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|Title:||Rhetorical challenges: Critical studies in strategy, tactics, judgment and argument|
|Author(s):||Chase, Kenneth Richard|
|Doctoral Committee Chair(s):||Conley, Thomas M.|
|Department / Program:||Communication|
|Degree Granting Institution:||University of Illinois at Urbana-Champaign|
|Subject(s):||Sociology, Theory and Methods
|Abstract:||In a series of essays, various approaches to rhetorical criticism are developed and illustrated. Each essay is built around a different textual artifact and each essay has an independent critical purpose. Despite this diversity, the essays work together to promote rhetorical criticism as a means of political activism; the individual exercises in rhetorical criticism serve the overarching theme that the selection of a course of political action can never be made with confidence, nor is there any rational mechanism by which we can adjudicate approaches to political action.
The chapters are divided into two broad categories: political acts and evaluative acts. In the first category, the essays are subdivided into two competing stances toward political action. One stance is best characterized by Stuart Hall's program of cultural studies, in which marxism, structuralism and semiotics are articulated into a theory of social change. The other stance is best characterized by Jean-Francois Lyotard's emphasis on immanent political action, in which social change is dissociated from the explanatory mechanisms of social theory. The tension between these two different approaches to the value of substantive social theory leads to the question of evaluation: How does one decide whether or not to pursue political action informed by the predictions of a social theory?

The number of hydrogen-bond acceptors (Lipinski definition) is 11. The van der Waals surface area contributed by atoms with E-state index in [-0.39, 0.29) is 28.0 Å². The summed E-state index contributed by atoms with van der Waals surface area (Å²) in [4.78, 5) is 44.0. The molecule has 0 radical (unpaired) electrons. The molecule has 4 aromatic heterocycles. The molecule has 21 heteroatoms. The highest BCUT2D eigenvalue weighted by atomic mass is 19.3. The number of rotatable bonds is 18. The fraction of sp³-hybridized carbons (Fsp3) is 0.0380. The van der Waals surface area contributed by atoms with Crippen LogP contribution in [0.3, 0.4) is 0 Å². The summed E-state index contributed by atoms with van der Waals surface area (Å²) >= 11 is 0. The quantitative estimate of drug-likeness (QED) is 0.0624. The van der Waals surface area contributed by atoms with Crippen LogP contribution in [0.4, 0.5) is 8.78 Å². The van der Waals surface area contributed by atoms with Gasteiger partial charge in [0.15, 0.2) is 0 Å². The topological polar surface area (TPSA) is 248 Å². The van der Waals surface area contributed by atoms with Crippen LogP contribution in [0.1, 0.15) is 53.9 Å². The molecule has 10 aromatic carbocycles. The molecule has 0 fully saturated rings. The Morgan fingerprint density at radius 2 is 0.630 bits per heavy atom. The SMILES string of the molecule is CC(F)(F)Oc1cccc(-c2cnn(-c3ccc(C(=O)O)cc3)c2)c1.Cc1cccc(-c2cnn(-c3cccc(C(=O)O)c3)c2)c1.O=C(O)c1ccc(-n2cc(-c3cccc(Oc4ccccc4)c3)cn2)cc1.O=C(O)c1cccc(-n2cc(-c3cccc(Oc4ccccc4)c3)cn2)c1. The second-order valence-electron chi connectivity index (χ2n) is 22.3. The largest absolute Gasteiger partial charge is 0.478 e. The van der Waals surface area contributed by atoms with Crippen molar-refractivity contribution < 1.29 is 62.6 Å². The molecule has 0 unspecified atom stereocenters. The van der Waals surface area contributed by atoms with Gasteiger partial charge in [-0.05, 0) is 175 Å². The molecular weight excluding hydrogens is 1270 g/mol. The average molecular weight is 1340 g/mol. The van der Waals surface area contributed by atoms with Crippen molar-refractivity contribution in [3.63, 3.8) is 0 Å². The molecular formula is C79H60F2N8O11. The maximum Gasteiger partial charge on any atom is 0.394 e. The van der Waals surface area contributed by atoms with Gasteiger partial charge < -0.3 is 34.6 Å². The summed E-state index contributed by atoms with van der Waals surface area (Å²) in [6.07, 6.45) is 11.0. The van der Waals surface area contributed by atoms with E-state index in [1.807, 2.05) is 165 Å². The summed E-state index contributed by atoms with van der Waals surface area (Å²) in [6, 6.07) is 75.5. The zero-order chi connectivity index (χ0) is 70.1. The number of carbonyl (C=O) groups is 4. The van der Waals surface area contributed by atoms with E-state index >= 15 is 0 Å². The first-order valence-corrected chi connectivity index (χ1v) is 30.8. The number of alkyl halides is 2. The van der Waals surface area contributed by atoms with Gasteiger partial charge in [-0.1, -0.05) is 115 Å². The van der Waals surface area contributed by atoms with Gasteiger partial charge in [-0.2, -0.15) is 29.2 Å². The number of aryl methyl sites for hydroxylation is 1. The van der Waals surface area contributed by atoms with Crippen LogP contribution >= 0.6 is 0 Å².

The essays in the second major category explore the potential for confidently answering the question of political action. These essays expose both the uncertainty of political judgment and the fragility of any argumentation used to secure that judgment. Justice and aesthetics are the key concepts which guide the analyses of the final category.
Since rhetorical criticism is the means by which the issues of political action and judgment are raised, the individual essays contribute to particular research areas aside from the overarching concern with social action. The following texts are critically examined: opinion essays on the artificial heart, Reagan's presidential addresses, two television episodes, and Jesus' use of parables.
|Rights Information:||Copyright 1989 Chase, Kenneth Richard|
|Date Available in IDEALS:||2011-05-07|
|Identifier in Online Catalog:||AAI9010823|
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